Swans Way





I’D BEEN tuned to the BBC World Service, listening to Arthur Negus delivering a forthright and powerful lecture on the ethics and basic philosophy of reconditioning antique chairs, when I casually flipped the dial to find Kid Jensen spinning a piece of fresh-from-the-press vinyl entitled 'Theme From The Balcony'.

The platter yielded a confusingly alluring musical plasticity, like a midnight downtown meeting of the Lounge Lizards and Tom Waits. It seemed like an attempt to stir up a sleaze-riddled, fake-jazz storm.

It began with fingers snappin' out the rhythm, the low deep moan of an upright bass, a brief run along a vibraphone and, later, a saxophone attacked with an uncouth coarseness. All instruments generally being handled with a punky modicum of technical expertise.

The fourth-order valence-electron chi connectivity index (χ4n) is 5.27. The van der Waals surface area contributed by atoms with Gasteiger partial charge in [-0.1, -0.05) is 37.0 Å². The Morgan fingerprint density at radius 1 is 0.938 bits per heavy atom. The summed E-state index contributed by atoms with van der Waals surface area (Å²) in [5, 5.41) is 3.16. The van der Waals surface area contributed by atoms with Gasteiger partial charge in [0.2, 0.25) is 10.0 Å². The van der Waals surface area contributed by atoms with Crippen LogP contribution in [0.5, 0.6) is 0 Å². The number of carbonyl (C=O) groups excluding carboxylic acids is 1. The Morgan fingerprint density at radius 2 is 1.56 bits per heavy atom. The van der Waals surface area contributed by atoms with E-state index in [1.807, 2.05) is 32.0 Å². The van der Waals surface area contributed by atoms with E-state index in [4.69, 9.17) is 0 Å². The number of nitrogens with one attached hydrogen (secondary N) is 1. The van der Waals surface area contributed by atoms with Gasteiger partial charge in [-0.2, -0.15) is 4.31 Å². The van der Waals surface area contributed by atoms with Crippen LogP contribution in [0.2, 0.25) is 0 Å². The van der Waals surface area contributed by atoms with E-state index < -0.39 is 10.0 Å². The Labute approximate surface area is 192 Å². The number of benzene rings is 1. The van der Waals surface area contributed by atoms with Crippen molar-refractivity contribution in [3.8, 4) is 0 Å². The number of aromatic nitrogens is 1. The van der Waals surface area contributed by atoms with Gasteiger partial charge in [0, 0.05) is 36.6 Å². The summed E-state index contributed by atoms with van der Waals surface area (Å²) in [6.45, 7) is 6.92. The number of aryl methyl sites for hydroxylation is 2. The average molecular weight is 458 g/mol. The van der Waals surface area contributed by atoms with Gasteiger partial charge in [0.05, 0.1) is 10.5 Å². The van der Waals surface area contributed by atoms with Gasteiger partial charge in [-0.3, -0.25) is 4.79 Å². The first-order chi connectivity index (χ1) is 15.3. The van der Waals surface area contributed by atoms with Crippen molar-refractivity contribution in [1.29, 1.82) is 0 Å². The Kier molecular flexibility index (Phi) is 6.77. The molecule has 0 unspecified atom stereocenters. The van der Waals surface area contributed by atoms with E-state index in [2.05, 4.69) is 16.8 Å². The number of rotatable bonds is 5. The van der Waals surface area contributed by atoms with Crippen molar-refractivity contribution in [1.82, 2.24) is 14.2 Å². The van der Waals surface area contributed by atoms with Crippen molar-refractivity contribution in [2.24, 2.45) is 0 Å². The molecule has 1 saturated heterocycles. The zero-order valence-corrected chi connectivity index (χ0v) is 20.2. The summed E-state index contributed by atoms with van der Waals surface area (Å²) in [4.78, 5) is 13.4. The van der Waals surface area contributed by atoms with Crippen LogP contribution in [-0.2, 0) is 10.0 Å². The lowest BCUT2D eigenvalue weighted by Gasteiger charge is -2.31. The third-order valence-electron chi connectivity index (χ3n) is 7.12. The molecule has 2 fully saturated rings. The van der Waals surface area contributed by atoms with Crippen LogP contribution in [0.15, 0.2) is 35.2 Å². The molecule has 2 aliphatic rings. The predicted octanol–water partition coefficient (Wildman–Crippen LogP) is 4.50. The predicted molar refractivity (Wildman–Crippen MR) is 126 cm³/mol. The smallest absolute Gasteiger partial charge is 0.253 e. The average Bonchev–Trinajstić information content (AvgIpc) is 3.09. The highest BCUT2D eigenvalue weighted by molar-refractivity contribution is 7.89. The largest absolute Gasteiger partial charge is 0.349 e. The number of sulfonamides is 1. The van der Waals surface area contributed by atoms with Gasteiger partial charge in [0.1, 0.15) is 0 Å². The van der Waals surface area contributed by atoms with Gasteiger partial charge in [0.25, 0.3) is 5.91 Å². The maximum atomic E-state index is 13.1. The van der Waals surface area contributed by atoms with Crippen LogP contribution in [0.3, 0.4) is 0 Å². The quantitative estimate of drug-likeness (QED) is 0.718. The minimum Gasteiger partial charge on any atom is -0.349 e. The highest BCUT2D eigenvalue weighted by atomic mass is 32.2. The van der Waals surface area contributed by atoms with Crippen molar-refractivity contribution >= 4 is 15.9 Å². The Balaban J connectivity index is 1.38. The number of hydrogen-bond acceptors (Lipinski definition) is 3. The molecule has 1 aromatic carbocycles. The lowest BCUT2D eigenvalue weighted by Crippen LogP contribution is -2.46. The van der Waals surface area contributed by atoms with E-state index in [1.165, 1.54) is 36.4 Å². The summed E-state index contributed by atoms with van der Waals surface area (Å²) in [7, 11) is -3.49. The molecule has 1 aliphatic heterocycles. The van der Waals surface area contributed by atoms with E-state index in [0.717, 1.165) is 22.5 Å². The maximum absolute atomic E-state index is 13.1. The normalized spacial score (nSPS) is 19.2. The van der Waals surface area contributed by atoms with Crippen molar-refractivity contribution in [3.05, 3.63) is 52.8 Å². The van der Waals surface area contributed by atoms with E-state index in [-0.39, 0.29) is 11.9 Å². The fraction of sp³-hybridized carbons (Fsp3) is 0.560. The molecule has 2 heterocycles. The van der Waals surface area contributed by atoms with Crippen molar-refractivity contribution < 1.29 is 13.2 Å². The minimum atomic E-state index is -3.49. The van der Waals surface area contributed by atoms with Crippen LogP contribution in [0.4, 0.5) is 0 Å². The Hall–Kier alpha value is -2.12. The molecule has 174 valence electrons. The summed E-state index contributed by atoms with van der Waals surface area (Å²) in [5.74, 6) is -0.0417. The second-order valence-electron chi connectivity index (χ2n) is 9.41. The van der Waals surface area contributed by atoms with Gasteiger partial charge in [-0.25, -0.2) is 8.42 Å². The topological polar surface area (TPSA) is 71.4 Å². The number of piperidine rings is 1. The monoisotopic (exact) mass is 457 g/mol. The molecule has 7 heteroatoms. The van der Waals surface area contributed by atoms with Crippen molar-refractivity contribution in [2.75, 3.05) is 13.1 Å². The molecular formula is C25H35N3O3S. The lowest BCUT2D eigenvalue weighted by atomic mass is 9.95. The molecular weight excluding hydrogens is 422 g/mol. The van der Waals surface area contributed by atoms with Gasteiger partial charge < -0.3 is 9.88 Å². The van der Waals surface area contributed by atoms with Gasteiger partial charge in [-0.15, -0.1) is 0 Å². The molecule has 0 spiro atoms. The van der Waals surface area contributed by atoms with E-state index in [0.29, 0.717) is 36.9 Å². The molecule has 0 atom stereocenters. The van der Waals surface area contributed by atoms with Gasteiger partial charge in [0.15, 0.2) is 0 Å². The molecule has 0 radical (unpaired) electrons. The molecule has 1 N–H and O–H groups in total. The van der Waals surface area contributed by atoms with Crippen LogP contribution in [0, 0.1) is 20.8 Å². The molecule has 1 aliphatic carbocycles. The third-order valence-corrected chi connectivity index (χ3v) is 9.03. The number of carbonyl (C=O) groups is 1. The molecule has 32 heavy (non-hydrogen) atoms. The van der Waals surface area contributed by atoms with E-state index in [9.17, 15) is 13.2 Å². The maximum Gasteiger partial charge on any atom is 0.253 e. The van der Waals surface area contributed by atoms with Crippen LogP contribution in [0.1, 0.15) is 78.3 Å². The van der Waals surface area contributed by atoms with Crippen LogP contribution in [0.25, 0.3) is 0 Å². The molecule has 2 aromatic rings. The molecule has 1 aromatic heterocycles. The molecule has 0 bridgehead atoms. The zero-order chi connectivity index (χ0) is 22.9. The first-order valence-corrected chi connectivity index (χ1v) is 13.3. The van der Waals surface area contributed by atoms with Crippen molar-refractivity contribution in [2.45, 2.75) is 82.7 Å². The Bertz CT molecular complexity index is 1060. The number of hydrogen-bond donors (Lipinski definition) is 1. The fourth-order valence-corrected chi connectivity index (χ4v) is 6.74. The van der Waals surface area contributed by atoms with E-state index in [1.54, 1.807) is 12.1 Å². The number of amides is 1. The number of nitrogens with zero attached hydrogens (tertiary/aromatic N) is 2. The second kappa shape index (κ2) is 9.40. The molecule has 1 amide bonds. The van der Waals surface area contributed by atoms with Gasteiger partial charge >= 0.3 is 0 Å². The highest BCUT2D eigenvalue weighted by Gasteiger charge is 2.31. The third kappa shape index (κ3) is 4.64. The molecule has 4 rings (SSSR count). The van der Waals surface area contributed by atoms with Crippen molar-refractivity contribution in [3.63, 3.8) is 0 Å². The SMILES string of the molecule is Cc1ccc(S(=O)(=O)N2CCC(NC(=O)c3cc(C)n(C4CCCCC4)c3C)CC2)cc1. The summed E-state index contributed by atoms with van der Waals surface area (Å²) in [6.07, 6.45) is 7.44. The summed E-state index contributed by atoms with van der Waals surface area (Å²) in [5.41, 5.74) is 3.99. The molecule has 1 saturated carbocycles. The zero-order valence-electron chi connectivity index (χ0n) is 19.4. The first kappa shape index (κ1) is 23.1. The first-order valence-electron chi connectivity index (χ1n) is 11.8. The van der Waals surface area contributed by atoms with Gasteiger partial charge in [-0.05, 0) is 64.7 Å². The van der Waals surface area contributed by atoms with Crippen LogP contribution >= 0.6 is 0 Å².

The singer sounded as though he was gargling with a high-powered bleach, his phrasing slithering and twisting into partially non-decipherable throaty expressionism but managing to cough out such lines as ‘the heat in here makes me hot’ and 'what time is it?', later to be repeated in French.

It was a song seemingly hellbent on creating an effect, crafting a clever illusion of a particular style, and it was likeable despite, or perhaps because of, its bold and deliberate inauthentic.

To continue reading this article and to discover many more (over 140,000 words-worth!), purchase Mick Sinclair’s Adjusting the Stars: Music journalism from post-punk London. 


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